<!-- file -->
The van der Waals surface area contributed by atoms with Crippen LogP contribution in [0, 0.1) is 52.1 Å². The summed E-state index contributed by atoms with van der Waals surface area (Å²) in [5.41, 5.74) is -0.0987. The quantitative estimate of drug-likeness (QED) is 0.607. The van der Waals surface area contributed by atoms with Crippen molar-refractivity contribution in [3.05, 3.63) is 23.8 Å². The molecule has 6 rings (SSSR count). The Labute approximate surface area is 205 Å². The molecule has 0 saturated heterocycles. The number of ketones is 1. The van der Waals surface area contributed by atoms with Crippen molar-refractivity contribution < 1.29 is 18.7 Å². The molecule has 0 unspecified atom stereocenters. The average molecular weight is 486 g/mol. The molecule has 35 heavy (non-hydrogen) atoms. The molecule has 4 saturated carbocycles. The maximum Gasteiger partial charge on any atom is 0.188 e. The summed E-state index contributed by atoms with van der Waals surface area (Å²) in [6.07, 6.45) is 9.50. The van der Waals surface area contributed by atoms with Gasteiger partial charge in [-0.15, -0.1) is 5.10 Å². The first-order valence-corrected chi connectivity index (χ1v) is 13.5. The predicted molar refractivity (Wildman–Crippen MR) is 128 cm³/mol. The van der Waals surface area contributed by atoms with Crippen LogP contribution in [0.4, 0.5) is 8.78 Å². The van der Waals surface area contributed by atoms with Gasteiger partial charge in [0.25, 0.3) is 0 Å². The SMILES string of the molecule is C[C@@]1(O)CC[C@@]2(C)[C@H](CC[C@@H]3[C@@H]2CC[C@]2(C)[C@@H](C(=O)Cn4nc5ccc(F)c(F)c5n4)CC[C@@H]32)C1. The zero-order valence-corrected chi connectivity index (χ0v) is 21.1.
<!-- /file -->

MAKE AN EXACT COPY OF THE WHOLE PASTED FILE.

The van der Waals surface area contributed by atoms with Crippen LogP contribution in [0, 0.1) is 52.1 Å². The summed E-state index contributed by atoms with van der Waals surface area (Å²) in [5.41, 5.74) is -0.0987. The quantitative estimate of drug-likeness (QED) is 0.607. The van der Waals surface area contributed by atoms with Crippen molar-refractivity contribution in [3.05, 3.63) is 23.8 Å². The molecule has 6 rings (SSSR count). The Labute approximate surface area is 205 Å². The molecule has 0 saturated heterocycles. The number of ketones is 1. The van der Waals surface area contributed by atoms with Crippen molar-refractivity contribution < 1.29 is 18.7 Å². The molecule has 0 unspecified atom stereocenters. The average molecular weight is 486 g/mol. The molecule has 35 heavy (non-hydrogen) atoms. The molecule has 4 saturated carbocycles. The maximum Gasteiger partial charge on any atom is 0.188 e. The summed E-state index contributed by atoms with van der Waals surface area (Å²) in [6.07, 6.45) is 9.50. The van der Waals surface area contributed by atoms with Gasteiger partial charge in [-0.15, -0.1) is 5.10 Å². The first-order valence-corrected chi connectivity index (χ1v) is 13.5. The predicted molar refractivity (Wildman–Crippen MR) is 128 cm³/mol. The van der Waals surface area contributed by atoms with Crippen LogP contribution in [0.4, 0.5) is 8.78 Å². The van der Waals surface area contributed by atoms with Gasteiger partial charge in [0.25, 0.3) is 0 Å². The SMILES string of the molecule is C[C@@]1(O)CC[C@@]2(C)[C@H](CC[C@@H]3[C@@H]2CC[C@]2(C)[C@@H](C(=O)Cn4nc5ccc(F)c(F)c5n4)CC[C@@H]32)C1. The zero-order valence-corrected chi connectivity index (χ0v) is 21.1.